The essential element in Tea culture-business is connections. This extends beyond the simple factor of knowing the right people with the good stuff -- though this factor can't be discounted. It extends well beyond this to connection with Nature, with Self and with something perhaps best described as the supra-reality.
The internet connects, as do tea fairs and tea parties. However, these can function a bit like the search for water in the desert without either map or guide.
The simple finding of tea is easy. Tea is available in grocery stores for a few dollars for a fifty pack. Spending large sums of Fiat on tea cakes offers no greater insurance of quality — that you will drink from the silent spring of evolved consciousness. This being the unifying quality in all truly fine tea.
The first step in finding such teas, is a reordering of the mind -- and to an extent the body -- a reordering of the spirit and consciousness. What is necessary is the wholesale re-branding of the fundamental ideas which one has surrounding tea. The greatest barrier to entering the inner circles of high-tea experience is first knowing that it exists in the first place. The second is the bravery to seek it out, no matter where this journey may take us.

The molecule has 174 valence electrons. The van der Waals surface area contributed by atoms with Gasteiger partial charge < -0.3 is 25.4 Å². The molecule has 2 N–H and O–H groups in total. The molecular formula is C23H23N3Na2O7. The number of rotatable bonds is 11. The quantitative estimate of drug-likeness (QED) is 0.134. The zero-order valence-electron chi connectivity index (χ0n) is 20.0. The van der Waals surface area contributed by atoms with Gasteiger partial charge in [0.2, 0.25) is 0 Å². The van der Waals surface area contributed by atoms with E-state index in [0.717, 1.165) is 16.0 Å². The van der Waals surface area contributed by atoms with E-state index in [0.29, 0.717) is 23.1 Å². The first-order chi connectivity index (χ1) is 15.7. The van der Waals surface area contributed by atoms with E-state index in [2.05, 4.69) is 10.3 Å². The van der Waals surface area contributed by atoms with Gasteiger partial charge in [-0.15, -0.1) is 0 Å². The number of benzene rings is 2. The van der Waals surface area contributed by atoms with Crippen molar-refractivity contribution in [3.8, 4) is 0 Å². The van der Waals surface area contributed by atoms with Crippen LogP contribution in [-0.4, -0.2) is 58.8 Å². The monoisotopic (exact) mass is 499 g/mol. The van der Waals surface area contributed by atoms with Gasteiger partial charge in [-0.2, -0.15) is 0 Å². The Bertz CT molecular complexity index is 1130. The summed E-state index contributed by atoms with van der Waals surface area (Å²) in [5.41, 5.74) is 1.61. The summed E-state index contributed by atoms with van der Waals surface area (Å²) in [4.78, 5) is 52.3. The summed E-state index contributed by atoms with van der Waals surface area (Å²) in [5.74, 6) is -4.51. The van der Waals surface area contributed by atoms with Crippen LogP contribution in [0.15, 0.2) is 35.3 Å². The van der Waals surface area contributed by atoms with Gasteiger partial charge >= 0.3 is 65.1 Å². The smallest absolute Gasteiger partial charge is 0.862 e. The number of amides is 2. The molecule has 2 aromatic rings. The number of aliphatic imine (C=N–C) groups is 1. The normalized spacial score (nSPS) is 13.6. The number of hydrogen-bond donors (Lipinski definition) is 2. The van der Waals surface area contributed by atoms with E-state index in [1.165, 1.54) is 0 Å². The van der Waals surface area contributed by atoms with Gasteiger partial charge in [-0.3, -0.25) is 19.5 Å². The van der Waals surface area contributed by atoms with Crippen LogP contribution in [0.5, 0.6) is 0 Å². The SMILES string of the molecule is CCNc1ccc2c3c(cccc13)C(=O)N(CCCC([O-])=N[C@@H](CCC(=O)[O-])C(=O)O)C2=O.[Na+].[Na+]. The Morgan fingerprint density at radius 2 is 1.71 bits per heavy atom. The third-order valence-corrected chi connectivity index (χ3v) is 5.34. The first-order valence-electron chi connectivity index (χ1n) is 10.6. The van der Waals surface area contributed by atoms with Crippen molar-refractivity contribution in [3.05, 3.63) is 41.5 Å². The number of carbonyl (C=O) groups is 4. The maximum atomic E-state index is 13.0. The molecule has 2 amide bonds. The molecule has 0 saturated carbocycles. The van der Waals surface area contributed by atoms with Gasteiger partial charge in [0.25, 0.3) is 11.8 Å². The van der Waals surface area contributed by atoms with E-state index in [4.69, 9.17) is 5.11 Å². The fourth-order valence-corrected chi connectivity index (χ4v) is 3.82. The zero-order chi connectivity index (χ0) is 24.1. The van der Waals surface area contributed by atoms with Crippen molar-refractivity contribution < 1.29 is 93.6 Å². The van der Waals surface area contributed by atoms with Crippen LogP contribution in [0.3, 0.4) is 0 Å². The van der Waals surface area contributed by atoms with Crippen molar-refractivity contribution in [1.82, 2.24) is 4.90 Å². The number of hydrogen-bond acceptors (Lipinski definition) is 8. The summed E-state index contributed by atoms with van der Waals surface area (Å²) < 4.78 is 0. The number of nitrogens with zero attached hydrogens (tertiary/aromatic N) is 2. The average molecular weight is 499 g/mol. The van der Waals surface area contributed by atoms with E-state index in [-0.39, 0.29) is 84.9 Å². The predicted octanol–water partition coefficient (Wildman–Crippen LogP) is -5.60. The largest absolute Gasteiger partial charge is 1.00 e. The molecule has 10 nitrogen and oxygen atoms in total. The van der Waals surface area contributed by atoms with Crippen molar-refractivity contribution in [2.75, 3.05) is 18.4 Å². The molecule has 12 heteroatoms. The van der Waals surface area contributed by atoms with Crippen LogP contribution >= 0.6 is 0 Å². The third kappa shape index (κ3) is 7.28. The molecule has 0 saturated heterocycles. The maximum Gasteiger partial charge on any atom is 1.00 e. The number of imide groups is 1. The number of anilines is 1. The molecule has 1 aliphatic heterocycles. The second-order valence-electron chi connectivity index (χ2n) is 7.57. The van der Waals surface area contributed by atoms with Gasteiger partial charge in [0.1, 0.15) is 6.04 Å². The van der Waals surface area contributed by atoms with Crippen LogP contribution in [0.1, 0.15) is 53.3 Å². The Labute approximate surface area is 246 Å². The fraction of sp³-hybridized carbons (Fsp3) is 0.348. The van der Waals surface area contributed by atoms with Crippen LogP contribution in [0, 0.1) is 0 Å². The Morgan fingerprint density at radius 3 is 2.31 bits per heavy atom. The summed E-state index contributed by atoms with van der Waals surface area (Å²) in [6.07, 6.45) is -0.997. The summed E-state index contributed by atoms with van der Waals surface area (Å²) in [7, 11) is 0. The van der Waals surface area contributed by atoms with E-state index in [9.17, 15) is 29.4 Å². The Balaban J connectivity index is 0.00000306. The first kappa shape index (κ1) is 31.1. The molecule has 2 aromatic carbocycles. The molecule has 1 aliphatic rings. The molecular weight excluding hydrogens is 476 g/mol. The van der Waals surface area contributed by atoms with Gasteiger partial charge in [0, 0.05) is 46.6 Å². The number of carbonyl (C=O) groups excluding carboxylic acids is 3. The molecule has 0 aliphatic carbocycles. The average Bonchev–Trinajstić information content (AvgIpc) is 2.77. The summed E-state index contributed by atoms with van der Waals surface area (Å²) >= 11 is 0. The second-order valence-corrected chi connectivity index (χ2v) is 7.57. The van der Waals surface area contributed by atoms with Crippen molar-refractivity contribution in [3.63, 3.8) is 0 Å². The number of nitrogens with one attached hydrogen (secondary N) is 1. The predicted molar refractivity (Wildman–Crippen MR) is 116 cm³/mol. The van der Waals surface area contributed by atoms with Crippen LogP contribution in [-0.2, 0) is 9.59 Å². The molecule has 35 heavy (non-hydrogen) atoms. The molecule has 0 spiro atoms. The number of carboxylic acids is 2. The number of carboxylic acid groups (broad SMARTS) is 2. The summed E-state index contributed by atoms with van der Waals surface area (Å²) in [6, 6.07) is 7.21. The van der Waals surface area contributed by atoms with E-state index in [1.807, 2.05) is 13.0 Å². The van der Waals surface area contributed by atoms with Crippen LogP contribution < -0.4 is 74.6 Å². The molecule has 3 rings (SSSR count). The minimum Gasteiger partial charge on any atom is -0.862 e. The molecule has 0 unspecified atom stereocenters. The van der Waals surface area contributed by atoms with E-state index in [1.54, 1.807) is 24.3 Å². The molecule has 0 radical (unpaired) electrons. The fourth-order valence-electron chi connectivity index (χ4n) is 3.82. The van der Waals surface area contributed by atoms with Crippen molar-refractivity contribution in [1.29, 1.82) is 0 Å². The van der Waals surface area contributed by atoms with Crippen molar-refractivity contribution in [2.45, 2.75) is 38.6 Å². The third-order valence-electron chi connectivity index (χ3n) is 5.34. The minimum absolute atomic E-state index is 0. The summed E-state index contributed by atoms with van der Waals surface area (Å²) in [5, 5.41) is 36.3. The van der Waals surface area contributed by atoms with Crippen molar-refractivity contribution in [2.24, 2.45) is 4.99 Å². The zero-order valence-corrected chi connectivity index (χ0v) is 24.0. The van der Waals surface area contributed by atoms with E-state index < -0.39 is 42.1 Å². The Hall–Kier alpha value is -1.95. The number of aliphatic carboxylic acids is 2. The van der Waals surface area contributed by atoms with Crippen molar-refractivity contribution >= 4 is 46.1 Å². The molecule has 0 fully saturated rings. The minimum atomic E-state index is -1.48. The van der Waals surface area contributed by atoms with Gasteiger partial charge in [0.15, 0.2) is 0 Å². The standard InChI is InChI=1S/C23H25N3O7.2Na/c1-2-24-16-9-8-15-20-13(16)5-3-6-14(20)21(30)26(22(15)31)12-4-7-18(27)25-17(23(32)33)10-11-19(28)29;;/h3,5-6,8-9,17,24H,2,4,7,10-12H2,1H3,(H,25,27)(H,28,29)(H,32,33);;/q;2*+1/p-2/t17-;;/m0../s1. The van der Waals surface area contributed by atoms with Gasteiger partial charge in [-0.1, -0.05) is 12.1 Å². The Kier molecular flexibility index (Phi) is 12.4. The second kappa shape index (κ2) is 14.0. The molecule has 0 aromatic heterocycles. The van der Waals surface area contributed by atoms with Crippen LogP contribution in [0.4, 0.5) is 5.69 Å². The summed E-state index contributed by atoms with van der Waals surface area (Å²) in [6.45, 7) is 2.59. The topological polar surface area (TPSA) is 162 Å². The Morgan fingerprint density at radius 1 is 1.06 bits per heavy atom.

The finest teas -- for you the tea drinker -- may be nestled in some valley in the Himalaya, like the mythical Shambala. Alternately they may be just around the corner from where you are right now, or sitting quietly with your neighbours across the hall.
The notion that tea is the exclusive domain of the spiritual-smorgesborgist, the medi-tourist, the guru or even the spiritual empath, is absurd.
This fact is conferred first hand countless times in the words of a thousand scrolls, along a path stretching out thousands of years — recorded in old bones that cannot be deciphered. This path ultimately leads to you, here and now, for there was never any a time other. To experience great tea fully, is to be suspended eternally in this moment, and to scribe your own name in the guestbook of the immortals.
Tea is consumed by all walks of life and by all manner of people. The saintly and the roguish alike. I often use the example of the Samurai who would meditate, drink tea and write poems -- before going about the business of cutting off heads.
While the path of the warrior may appeal you. All too often it is those without qualification, initiation or introduction, in this Cha-Dao, who will suggest that the deepest insights of tea are available only to those who renounce this world. These heights of experience are available to both the monk who sweeps the temple floor, and also the hero’s who join the goddess in ecstatic union. Having wandered both paths I see them of equal value.
Reverence for the leaf Camelia is essential — though that reverence comes in as many forms as cloud forms, fingerprints and snow-scapes.
To steal a line from Goethe -- be bold and great forces (of Tea) will come to your aid.
Be bold. Be fearless. In this Way, you will no longer have to (truly) search for tea, as it will be searching for you.